Two States Approve Marijuana Initiatives on Election Day 2022
Voters in two states approved ballot initiatives for the legalization of recreational marijuana in Tuesday’s elections. Maryland and Missouri join the growing list of states where the cannabis market is regulated for adult use.
Following the passage of Maryland’s Question 4, adults over 21 will be allowed to possess up to 1.5 ounces of marijuana or two marijuana plants. This will begin July 1, 2023.
The amendment also addresses the expungement of records for people arrested for marijuana possession, and for people serving time for simple possession to have their sentences reconsidered and records expunged. It would also establish a cannabis business assistance fund for small businesses, as well as minority- and women-owned businesses, entering the cannabis industry.
Missouri voters approved the state’s Amendment 3 ballot initiative which removes existing prohibitions on marijuana and allows adults 21 and over to purchase and possess up to three ounces and grow up to six flowering plants at home.
A 6% sales tax will go toward facilitating automatic expungements for certain nonviolent marijuana offenses, veterans’ health care, substance misuse treatment and the state’s public defender system.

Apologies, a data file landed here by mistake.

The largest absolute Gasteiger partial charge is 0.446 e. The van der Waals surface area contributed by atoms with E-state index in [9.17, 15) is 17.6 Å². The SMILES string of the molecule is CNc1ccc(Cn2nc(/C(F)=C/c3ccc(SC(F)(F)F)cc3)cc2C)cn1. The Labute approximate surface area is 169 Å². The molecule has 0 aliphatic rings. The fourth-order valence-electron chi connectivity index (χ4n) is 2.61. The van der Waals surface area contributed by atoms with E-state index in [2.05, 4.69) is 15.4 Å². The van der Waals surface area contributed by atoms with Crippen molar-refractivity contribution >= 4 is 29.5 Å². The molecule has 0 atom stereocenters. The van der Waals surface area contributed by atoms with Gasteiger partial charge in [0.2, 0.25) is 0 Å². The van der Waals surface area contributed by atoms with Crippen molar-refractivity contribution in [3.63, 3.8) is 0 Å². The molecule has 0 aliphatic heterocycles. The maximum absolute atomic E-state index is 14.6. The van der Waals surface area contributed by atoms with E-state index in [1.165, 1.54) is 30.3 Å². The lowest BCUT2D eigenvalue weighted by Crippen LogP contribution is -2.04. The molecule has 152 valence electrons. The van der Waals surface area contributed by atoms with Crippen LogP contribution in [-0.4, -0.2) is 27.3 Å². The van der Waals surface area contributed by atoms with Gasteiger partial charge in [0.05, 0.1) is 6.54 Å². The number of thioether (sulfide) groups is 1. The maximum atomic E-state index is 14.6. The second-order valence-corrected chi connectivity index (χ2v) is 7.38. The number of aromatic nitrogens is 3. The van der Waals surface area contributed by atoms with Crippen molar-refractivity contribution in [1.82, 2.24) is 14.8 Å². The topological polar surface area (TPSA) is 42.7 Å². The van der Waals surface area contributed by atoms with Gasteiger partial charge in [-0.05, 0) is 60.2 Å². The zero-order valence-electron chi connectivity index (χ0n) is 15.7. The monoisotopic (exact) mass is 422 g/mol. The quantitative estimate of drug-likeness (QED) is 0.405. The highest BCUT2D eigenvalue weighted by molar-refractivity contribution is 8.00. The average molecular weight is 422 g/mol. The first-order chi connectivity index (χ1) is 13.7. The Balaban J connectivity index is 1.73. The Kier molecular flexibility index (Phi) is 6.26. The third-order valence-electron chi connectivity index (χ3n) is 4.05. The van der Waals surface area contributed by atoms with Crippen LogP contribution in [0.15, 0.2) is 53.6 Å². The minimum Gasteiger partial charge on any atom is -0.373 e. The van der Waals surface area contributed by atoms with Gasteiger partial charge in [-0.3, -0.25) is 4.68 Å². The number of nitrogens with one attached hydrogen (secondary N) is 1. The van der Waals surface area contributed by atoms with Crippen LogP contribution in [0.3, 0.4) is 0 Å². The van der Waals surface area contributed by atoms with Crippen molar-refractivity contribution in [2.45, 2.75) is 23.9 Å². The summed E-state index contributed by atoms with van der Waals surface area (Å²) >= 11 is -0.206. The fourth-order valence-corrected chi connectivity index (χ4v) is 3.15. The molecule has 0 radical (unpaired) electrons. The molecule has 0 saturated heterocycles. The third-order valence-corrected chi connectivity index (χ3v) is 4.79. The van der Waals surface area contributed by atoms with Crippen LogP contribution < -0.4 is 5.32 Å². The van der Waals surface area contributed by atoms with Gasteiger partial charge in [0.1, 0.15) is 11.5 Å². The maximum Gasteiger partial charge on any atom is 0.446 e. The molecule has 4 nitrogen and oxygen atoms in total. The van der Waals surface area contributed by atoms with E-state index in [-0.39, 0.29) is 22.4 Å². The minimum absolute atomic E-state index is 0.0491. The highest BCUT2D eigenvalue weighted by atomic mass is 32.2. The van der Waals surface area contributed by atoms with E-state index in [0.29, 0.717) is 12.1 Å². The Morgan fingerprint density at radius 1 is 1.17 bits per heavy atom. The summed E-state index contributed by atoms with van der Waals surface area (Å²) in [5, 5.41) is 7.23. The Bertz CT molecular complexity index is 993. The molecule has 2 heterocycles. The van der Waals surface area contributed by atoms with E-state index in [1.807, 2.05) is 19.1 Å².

The medical marijuana law still prohibits legal claims against employers based on an employer’s prohibition of being under the influence of marijuana while at work.
There are however new provisions state that employers may not discriminate against medical marijuana users unless
- the failure to do so would result in the loss of a monetary or licensing-related benefits under federal law or
- the person was under the influence of marijuana on the employer’s premises or during work hours
The prohibition on discrimination includes an employee who has tested positive for marijuana, unless the employer can show that the employee was “under the influence” at work. As with most laws this is not defined which may pose legal issues for employers.
Arkansas, North Dakota and South Dakota
Ballot initiatives in Arkansas, North Dakota and South Dakota did not pass.